Standard 4 Balance
In the preparation and presentation of news, current affairs and factual programmes, broadcasters are responsible for maintaining standards consistent with the principle that when controversial issues of public importance are discussed, reasonable efforts are made, or reasonable opportunities are given, to present significant points of view either in the same programme or in other programmes within the period of current interest.
4a Programmes which deal with political matters, current affairs, and questions of a controversial nature, must show balance and impartiality.
4b No set formula can be advanced for the allocation of time to interested parties on controversial public issues. Broadcasters should aim to present all significant sides in as fair a way as possible, it being acknowledged that this can be done only by judging each case on its merits.
 Having received no response from TVNZ within the 20 working day time limit, Dr Carr referred his complaint to the Authority under section 8(1C) of the Broadcasting Act 1989.
 Dr Carr considered that, rather than an intelligent and balanced commentary on Helen Clark’s career, the item narrowly focused on her control. He argued that presenting the perspectives of Mike Moore and Don Brash as two of three commentators resulted in "completely biased coverage", as they both had "very obvious reasons to be negative about Helen Clark". Looking at the third interviewee, Nigel Roberts, Dr Carr was of the view that as the only "unbiased commentator", Mr Roberts could have made a more balanced contribution; however, he referred primarily to a cartoon that portrayed Ms Clark as a control freak, Dr Carr said.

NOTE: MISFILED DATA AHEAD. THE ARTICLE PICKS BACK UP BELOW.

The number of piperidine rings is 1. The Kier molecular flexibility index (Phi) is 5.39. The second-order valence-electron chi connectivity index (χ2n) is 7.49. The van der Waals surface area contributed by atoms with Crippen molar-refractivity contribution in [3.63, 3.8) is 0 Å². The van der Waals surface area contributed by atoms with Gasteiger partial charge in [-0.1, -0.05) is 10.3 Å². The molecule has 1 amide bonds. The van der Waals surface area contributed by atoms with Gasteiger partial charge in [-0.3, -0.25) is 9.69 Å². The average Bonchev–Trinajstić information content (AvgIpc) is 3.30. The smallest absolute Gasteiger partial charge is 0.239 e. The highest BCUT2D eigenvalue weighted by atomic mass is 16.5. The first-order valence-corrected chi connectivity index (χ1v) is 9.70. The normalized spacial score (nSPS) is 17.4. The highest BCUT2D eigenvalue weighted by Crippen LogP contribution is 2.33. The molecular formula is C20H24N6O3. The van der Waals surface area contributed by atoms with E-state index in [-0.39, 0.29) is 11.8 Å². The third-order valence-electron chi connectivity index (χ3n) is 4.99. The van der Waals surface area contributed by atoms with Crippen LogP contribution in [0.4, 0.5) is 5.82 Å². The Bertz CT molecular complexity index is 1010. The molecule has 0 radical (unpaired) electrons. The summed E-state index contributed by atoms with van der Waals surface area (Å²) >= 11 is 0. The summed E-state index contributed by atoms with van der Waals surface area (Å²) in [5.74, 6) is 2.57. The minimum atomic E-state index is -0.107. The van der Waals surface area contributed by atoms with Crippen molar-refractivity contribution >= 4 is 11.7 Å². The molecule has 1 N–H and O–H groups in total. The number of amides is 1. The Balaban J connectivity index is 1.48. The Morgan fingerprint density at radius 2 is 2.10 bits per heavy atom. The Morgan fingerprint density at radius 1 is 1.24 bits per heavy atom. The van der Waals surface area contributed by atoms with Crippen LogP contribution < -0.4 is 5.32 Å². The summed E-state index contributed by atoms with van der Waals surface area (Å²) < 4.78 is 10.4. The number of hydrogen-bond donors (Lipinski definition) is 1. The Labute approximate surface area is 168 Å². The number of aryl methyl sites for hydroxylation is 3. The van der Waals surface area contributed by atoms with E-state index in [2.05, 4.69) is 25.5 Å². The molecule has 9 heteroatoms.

The complainant considered that the item should have made reference to Ms Clark's international reputation, her role in opening trade with China, and her many other achievements which made many New Zealanders proud to have her as Prime Minister. The item was biased, Dr Carr argued, due to the use of the "some people say" approach and a sequence of negative comments about control.
 TVNZ argued that, in reviewing the lengthy political career of Ms Clark, the item included comments both in support, and critical of, the former Prime Minister. Further, the various comments offered by Mr Roberts, Mr Moore, and Mr Brash were their opinions, and at times praised Ms Clark, for example Mr Moore stated that "she may well have been the most effective Labour leader ever".
 TVNZ considered that at the end of the item the reporter attempted to put Labour’s election defeat into context by saying:
But in the final few months there've been grumblings of a "Nanny State". In the end the public grew sick of Labour's meddling, there was a substantial backlash over the Government’s plan to tell us how much water we could use in the shower, and a wider mood that Helen Clark was a leader out of touch with ordinary New Zealanders.
 TVNZ noted that this was immediately followed by a comment from Mr Moore who said "Helen seldom thinks of politics for more than 20 hours a day and is stunningly good at it". Further, the reporter concluded the item by saying, "People are now bidding farewell to a Prime Minister many people privately called Aunty Helen, the stern family matriarch". This comment was made affectionately, TVNZ wrote.